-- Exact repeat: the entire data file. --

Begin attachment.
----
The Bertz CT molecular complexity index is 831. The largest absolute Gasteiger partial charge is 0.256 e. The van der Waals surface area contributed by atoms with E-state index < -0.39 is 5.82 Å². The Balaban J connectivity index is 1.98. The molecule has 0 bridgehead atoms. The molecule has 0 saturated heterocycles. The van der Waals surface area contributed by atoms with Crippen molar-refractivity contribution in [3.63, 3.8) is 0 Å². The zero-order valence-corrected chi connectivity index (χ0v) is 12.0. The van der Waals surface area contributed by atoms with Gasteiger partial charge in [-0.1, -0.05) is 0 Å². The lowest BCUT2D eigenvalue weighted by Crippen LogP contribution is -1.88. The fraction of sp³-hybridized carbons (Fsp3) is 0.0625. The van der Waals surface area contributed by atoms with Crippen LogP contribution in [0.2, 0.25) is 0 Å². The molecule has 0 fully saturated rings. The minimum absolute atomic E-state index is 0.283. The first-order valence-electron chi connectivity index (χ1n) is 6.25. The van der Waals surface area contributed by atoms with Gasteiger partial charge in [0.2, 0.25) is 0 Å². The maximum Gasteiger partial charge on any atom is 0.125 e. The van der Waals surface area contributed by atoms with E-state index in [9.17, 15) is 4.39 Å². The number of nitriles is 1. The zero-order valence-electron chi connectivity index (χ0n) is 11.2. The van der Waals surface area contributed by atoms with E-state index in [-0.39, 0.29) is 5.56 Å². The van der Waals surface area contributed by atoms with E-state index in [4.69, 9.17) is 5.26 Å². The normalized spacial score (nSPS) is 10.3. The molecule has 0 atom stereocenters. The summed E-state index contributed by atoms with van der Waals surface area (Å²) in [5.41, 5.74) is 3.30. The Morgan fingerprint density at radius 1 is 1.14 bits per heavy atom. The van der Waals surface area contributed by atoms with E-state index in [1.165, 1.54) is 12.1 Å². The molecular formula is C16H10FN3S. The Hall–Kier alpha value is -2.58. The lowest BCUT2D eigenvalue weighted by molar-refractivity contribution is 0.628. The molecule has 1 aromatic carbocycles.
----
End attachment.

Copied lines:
The Bertz CT molecular complexity index is 831. The largest absolute Gasteiger partial charge is 0.256 e. The van der Waals surface area contributed by atoms with E-state index < -0.39 is 5.82 Å². The Balaban J connectivity index is 1.98. The molecule has 0 bridgehead atoms. The molecule has 0 saturated heterocycles. The van der Waals surface area contributed by atoms with Crippen molar-refractivity contribution in [3.63, 3.8) is 0 Å². The zero-order valence-corrected chi connectivity index (χ0v) is 12.0. The van der Waals surface area contributed by atoms with Gasteiger partial charge in [-0.1, -0.05) is 0 Å². The lowest BCUT2D eigenvalue weighted by Crippen LogP contribution is -1.88. The fraction of sp³-hybridized carbons (Fsp3) is 0.0625. The van der Waals surface area contributed by atoms with Crippen LogP contribution in [0.2, 0.25) is 0 Å². The molecule has 0 fully saturated rings. The minimum absolute atomic E-state index is 0.283. The first-order valence-electron chi connectivity index (χ1n) is 6.25. The van der Waals surface area contributed by atoms with Gasteiger partial charge in [0.2, 0.25) is 0 Å². The maximum Gasteiger partial charge on any atom is 0.125 e. The van der Waals surface area contributed by atoms with E-state index in [9.17, 15) is 4.39 Å². The number of nitriles is 1. The zero-order valence-electron chi connectivity index (χ0n) is 11.2. The van der Waals surface area contributed by atoms with E-state index in [-0.39, 0.29) is 5.56 Å². The van der Waals surface area contributed by atoms with E-state index in [4.69, 9.17) is 5.26 Å². The normalized spacial score (nSPS) is 10.3. The molecule has 0 atom stereocenters. The summed E-state index contributed by atoms with van der Waals surface area (Å²) in [5.41, 5.74) is 3.30. The Morgan fingerprint density at radius 1 is 1.14 bits per heavy atom. The van der Waals surface area contributed by atoms with E-state index in [1.165, 1.54) is 12.1 Å². The molecular formula is C16H10FN3S. The Hall–Kier alpha value is -2.58. The lowest BCUT2D eigenvalue weighted by molar-refractivity contribution is 0.628. The molecule has 1 aromatic carbocycles.